We divided our sample into three separate experimental groups. n = 18 embryos were fixed in a solution of 4% formaldehyde + 5% biological grade glutaraldehyde (5% glutaraldehyde experimental group) in PBS overnight at 4°C prior to scanning (Figure 1B-D). n = 19 embryos were similarly fixed in 4% formaldehyde + 1% glutaraldehyde (1% glutaraldehyde experimental group). n = 8 embryos were initially fixed at 4°C overnight in 4% formaldehyde before being secondarily fixed in Bouin's solution for 3.5 hours at room temperature (Bouin's experimental group) (Figure 1E-F). 3.5 hours of secondary fixation was an empirically determined minimum sufficient to provide consistent μCT scanning results for the Bouin's experimental group. Formaldehyde solutions were prepared from crystalline paraformaldehyde dissolved in PBS.
All embryos were imaged by μCT scanner (Skyscan 1072, Kontich, Belgium) at a 6.25 μm nominal resolution (42 kV, 98 μA, 0.90° rotation step, 2 frame averaging and a 3.8 s exposure time) and corrected for both flat field and random movement errors. Prior to scanning, embryos fixed in formaldehyde-glutaraldehyde solutions were immersed in Cysto Conray® II Iothalamate meglumine (tyco Healthcare, St. Louis) at room temperature for 1 hour. Embryos post-fixed with Bouin's solution were not immersed in contrast agent. Embryos were removed from their respective liquid media, gently blotted to remove excess fluid, and carefully mounted on pieces of polystyrene inserted in Bijou tubes. The scans were reconstructed (CONE_REC, v188.8.131.52, Skyscan) and cropped (IMAGEJ, 1.37 v, http://rsb.info.nih.gov/ij). A volumetric reconstruction for each embryo was obtained in ANALYZE3D http://www.mayo.edu/bir/ (Figures 10C, F, 2A-C).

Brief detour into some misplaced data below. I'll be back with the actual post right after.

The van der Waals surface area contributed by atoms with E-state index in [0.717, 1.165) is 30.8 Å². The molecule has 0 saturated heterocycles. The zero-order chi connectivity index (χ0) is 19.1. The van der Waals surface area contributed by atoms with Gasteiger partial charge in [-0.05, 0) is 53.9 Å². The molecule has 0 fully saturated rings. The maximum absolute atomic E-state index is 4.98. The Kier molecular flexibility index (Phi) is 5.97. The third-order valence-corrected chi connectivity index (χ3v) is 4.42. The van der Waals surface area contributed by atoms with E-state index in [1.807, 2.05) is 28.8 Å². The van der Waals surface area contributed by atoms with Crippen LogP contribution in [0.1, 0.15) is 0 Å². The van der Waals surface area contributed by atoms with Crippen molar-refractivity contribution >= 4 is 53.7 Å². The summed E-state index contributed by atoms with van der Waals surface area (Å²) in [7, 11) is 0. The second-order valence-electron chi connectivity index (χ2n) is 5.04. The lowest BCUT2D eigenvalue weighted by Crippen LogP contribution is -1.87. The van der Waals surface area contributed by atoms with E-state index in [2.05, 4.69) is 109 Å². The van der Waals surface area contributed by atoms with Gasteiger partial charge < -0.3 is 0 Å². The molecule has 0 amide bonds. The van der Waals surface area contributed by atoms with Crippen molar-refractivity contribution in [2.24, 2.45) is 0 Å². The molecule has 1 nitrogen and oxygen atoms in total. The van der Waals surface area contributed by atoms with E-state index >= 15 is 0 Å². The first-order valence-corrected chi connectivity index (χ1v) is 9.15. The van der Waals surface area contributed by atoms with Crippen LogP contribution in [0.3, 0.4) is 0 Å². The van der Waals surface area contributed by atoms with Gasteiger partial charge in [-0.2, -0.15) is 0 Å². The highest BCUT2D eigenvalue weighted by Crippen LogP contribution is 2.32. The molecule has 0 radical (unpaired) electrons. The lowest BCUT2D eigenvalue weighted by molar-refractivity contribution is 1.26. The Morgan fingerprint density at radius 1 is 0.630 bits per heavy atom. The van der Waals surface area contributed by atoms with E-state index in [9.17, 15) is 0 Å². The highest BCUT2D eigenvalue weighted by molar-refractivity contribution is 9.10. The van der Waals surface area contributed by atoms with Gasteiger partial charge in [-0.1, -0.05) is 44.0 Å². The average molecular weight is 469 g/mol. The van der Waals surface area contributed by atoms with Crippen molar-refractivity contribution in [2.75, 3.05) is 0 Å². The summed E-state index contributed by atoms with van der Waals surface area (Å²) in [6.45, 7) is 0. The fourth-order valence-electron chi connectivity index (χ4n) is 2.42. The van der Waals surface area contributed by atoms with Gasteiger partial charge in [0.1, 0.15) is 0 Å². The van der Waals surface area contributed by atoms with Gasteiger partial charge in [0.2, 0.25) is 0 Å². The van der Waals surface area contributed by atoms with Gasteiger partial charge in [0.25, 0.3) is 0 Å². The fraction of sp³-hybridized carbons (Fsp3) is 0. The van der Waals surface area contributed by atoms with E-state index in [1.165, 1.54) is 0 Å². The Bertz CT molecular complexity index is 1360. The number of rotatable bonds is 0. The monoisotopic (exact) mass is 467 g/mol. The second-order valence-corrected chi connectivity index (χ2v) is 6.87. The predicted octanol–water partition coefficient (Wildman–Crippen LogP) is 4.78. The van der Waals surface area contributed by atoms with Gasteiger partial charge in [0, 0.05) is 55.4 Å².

Seven landmarks and nine semi-landmarks [28, 29] were chosen to reflect the external outlines of embryonic brain and morphology of the frontonasal process and maxillary prominence as viewed in profile (Figure 10A). The following landmarks (LM) were plotted and digitized using tpsDig : midbrain-hindbrain juncture (LM 1); juncture between right forebrain and midbrain (LM 10); juncture between left forebrain and midbrain (LM 11); juncture of left medial nasal process and left forebrain (LM 15); point between left eye, left maxillary process, and external ventrum of forebrain (LM 16); juncture of left lateral nasal process and left maxillary process (LM 17); juncture of mandible and left maxillary process (LM 18) (Figure 10A).
Semi-landmarks were identified in IMP using MakeFan6 , centering the vertices of two separate fans on the lens of the left eye (Figure 10A). One fan sampled the midbrain, extending eight rays with equal angular displacements between LM 1 and LM 10. The second fan sampled the left telencephalon between LM 11 and LM 15, extending three rays with equal angular displacements between LM 11 and LM 15. Semi-landmarks (SLM) interposed between LM1 and LM 10 (Figure 1A, red fan) and between LM 11 and LM15 (Figure 10A, green fan) were digitized using tpsDig and designated SML 2-9 and SML 12-14, respectively.